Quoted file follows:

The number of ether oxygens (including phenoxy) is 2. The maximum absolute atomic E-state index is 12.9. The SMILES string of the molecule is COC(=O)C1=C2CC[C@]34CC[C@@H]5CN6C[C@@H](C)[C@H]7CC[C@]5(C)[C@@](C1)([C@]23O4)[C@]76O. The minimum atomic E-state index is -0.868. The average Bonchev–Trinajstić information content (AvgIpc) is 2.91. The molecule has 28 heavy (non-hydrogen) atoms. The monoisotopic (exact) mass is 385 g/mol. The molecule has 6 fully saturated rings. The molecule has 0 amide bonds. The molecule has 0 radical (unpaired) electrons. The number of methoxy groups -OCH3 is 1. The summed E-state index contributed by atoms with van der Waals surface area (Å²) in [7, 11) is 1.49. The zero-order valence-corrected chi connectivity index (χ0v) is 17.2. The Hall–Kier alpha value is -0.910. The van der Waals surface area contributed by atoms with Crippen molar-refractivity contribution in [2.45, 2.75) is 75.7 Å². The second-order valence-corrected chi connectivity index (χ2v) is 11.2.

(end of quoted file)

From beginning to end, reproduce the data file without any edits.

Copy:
The number of ether oxygens (including phenoxy) is 2. The maximum absolute atomic E-state index is 12.9. The SMILES string of the molecule is COC(=O)C1=C2CC[C@]34CC[C@@H]5CN6C[C@@H](C)[C@H]7CC[C@]5(C)[C@@](C1)([C@]23O4)[C@]76O. The minimum atomic E-state index is -0.868. The average Bonchev–Trinajstić information content (AvgIpc) is 2.91. The molecule has 28 heavy (non-hydrogen) atoms. The monoisotopic (exact) mass is 385 g/mol. The molecule has 6 fully saturated rings. The molecule has 0 amide bonds. The molecule has 0 radical (unpaired) electrons. The number of methoxy groups -OCH3 is 1. The summed E-state index contributed by atoms with van der Waals surface area (Å²) in [7, 11) is 1.49. The zero-order valence-corrected chi connectivity index (χ0v) is 17.2. The Hall–Kier alpha value is -0.910. The van der Waals surface area contributed by atoms with Crippen molar-refractivity contribution in [2.45, 2.75) is 75.7 Å². The second-order valence-corrected chi connectivity index (χ2v) is 11.2.